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Culture shock.

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  • March 20, 2004
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Culture in simplicity is a body of learned behavior, a collection of beliefs, habits and traditions, shared by a group of people and successively learned by people who enter the society. Furthermore, culture is learned, not inherited. If this is correct, then it can be assumed that it is not impossible to learn new cultural traits and to unlearn old ones. Therefore, it must be feasible to integrate cultural differences. Cultural adaptation would involve many essentials as, language; verbal and non-verbal, economics, religion, politics, social institutions, values, attitudes, manners, customs, material items, aesthetics and education.

Culture shock is primarily a set of emotional reactions to the loss of perceptual reinforcements from one's own culture to new cultural stimuli, which have little or no meaning. In layman's terms, culture shock is the anxiety resulting from losing one's sense of when to do what and how. There are many different ways to experience culture shock. It can be experienced across the world or as near as one's backyard. Some aspects of culture shock include strain caused by the effort to adapt, sense of loss and feeling of deprivation, status, profession, possessions, feelings of rejection and rejecting members of the new culture, confusion in role, values, self-identity crisis, anxiety, disgust, anger on foreign practices and feelings of helplessness of not being capable of adapting to the new environment. Culture shock is a widely experienced phenomenon when people enter a different country. Many Americans would venture that they consider themselves very culturally accepting. Often, when these same Americans travel abroad, they experience culture shock. It is not always a negative thing. Often it is just the shock of being in a place that is completely different in every way from anything one has ever known.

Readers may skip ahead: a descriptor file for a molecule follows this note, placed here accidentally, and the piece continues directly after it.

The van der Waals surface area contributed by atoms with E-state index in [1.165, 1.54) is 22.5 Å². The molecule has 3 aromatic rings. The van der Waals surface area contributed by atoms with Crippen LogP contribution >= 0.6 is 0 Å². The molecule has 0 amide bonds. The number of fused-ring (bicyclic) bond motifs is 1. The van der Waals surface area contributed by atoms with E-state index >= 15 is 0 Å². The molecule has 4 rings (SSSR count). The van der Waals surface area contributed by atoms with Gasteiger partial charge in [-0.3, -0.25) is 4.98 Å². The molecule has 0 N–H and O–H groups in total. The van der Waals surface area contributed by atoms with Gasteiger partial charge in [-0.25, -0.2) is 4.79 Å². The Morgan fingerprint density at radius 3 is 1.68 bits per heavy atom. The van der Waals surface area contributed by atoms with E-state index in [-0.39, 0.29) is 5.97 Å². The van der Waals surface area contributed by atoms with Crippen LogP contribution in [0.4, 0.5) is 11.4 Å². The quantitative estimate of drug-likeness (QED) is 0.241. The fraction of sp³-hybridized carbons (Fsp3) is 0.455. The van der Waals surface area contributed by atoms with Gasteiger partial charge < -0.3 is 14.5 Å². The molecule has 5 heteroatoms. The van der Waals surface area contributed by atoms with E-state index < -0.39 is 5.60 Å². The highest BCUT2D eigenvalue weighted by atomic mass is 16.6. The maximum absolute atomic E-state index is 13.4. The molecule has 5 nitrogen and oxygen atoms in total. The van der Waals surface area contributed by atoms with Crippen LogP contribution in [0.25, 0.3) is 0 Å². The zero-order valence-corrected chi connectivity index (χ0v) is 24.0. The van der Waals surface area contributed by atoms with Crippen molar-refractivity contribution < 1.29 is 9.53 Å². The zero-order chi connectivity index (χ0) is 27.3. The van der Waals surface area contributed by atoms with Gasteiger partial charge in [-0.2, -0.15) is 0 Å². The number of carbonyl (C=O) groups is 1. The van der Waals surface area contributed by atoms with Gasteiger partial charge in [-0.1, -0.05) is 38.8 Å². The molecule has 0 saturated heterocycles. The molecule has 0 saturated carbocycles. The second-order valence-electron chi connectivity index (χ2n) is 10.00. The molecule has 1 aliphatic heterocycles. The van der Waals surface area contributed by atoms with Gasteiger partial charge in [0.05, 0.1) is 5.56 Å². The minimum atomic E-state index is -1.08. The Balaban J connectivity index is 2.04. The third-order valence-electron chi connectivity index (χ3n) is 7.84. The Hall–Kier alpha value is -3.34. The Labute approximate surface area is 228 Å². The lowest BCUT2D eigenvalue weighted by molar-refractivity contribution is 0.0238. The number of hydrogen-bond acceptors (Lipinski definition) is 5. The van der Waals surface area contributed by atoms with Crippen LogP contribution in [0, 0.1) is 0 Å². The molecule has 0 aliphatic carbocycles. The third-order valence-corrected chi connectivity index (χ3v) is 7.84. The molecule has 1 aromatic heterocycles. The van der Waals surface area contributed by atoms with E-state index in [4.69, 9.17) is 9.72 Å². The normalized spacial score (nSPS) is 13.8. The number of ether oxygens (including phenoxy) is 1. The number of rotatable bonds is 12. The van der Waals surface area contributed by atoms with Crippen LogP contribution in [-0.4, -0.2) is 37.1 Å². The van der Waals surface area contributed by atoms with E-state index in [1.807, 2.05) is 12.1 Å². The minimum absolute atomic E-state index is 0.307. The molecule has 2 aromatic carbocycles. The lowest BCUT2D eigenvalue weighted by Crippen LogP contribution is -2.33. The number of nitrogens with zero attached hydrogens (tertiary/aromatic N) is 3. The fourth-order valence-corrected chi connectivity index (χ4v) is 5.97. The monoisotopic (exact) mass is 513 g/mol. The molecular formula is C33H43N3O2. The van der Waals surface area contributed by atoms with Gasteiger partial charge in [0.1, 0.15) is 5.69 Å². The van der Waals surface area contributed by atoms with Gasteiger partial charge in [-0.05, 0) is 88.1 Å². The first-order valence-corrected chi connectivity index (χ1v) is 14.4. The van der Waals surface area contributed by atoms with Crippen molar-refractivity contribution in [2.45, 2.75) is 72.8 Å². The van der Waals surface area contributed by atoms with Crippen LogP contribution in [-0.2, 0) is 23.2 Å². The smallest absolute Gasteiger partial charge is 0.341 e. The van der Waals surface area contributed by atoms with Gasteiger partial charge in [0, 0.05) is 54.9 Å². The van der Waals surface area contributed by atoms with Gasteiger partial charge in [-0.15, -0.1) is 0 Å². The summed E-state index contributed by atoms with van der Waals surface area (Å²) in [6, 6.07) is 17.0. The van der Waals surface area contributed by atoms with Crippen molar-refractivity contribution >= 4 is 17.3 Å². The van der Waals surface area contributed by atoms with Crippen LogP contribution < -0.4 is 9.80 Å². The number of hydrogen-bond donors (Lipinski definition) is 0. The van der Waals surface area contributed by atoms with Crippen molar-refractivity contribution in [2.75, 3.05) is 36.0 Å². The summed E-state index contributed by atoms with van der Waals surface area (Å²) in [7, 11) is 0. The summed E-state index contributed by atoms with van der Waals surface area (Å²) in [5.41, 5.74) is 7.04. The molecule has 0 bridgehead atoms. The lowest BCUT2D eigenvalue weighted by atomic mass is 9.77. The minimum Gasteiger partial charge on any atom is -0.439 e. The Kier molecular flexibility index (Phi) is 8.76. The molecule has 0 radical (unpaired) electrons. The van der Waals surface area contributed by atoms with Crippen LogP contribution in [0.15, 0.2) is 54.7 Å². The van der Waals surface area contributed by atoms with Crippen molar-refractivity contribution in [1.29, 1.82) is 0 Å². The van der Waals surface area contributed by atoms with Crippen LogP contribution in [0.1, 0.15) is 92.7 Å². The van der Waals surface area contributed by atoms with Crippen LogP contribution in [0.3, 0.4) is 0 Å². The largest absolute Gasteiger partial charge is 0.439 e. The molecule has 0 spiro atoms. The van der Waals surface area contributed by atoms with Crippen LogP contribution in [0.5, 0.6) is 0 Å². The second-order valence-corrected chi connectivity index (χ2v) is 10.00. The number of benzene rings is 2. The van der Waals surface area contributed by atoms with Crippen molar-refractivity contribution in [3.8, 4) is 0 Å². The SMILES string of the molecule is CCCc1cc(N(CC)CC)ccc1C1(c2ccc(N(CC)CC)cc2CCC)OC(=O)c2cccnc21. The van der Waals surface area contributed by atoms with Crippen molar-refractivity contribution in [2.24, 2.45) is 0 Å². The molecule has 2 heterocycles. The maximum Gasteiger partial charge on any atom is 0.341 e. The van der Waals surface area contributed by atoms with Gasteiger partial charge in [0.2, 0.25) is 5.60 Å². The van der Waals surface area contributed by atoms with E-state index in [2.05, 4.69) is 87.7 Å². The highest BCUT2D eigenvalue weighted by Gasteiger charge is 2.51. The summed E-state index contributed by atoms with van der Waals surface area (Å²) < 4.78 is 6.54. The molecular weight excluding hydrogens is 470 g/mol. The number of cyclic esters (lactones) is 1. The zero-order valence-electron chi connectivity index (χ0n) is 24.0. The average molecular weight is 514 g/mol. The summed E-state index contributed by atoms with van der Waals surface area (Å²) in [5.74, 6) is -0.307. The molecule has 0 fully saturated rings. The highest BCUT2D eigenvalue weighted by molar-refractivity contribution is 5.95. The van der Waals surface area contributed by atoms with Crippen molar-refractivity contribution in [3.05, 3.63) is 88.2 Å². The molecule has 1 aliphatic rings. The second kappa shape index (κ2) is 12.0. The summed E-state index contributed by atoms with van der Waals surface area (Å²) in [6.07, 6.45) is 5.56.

The first Push factor is that operating in an unfamiliar environment is stressful and "hard work." Secondly, it leads to...